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Newsletters: Free or fee?

Part III: The e-mail medium also faces tough challenges. 3/30 ReleVents hed: Newsletters: Free or fee? Dek: Part III: The e-mail medium also faces tough challenges. By James Mathewson

One of the most successful aspects of is its Newsletter. Developed and still administered by CU Architect and Chief Technologist Garth Gillespie, it has more than 20,000 weekly readers and continues to be a major traffic driver to our site.

Despite its success in audience numbers, however, revenue continues to be a challenge. While we do have a lot of interest in advertising in the service, we get a surprising number of objections from agencies that want it to be more targeted. We also get requests to make campaigns more contextual–i.e., potential advertisers want to know ahead of time that the newsletter opinion will be relevant to their company before committing to advertising. And we get some agencies that are only interested in rich-media newsletters, which are just not feasible given the fractured state of e-mail client standards.

I suspect our struggles are quite common in the industry. E-mail newsletters have long been an effective way for technology sites especially to drive traffic and augment revenue. Unlike the Web, you can provide advertisers with pretty accurate aggregate subscriber data. But no matter how well-targeted a newsletter is, there are always objections that it does not target a specific group, such as Microsoft engineers, for example.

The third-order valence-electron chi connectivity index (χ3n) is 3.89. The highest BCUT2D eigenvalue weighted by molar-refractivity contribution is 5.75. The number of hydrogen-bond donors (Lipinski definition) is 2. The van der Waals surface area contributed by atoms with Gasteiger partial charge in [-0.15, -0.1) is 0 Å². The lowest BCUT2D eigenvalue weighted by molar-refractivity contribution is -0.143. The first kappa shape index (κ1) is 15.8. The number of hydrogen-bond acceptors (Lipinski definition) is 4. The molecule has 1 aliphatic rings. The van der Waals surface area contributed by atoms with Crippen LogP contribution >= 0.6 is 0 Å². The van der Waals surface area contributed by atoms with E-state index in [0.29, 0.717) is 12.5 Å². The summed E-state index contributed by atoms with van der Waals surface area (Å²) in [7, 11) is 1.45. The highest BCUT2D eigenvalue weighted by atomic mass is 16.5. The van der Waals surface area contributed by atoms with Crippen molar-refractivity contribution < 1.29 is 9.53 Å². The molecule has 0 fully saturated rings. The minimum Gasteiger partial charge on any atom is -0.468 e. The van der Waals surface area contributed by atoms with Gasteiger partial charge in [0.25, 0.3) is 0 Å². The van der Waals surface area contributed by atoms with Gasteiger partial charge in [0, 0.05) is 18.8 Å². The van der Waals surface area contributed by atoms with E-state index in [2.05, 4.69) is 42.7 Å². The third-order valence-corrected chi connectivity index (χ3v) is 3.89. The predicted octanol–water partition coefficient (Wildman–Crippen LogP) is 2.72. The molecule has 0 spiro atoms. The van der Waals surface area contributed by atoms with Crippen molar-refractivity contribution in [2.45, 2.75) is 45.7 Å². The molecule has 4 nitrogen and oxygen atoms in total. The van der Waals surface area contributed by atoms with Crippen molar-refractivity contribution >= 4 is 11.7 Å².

This attitude underscores a fundamental disconnect between publishers and advertisers. We’ve looked at rolling out lots of little, more targeted newsletters, as InfoWorld does. But when we polled our readers, we found out just what kind of interest we had. And when we told potential advertisers the kind of numbers they could expect, we got less than enthusiastic response. Crunching the numbers, it was doubtful that we could even cover the costs of more Listserv licenses. So we stuck with the weekly. I find myself asking my imaginary ad agency friend, “Which is it? Do you want good numbers or a more targeted audience? ‘Cause you can’t have both.”

Add to this the fact that users are under attack from spam and viruses, and e-mail becomes a tough medium in which to make money. It occurs to me that this is partly behind Michael Tchong’s Back the Net Day, which I needled in a column last week. He’s in the e-mail newsletter game and he’s having trouble making ends meet, despite the fact that his service is highly entertaining and informative and reaches more than 50,000 subscribers. He blames the sagging tech market, and he’s mostly right. We wouldn’t hear any of the above objections just a year ago. Now ad agencies are reaching for objections to thin out their lists of publishers with whom they can spend their shrinking ad budgets.

I don’t want to wait for the market to rebound before considering what we can do to improve upon the e-mail newsletter model. The problem is, I have a hard time thinking about how we can improve upon the model we have. E-mail advertising doesn’t provide enough friction to the reader to justify a fee-based system, as it appears to on the Web. And text-based e-mail seems to be the best alternative. If anyone has any ideas, I’m all ears.

James Mathewson is editorial director of and ComputerUser magazine.

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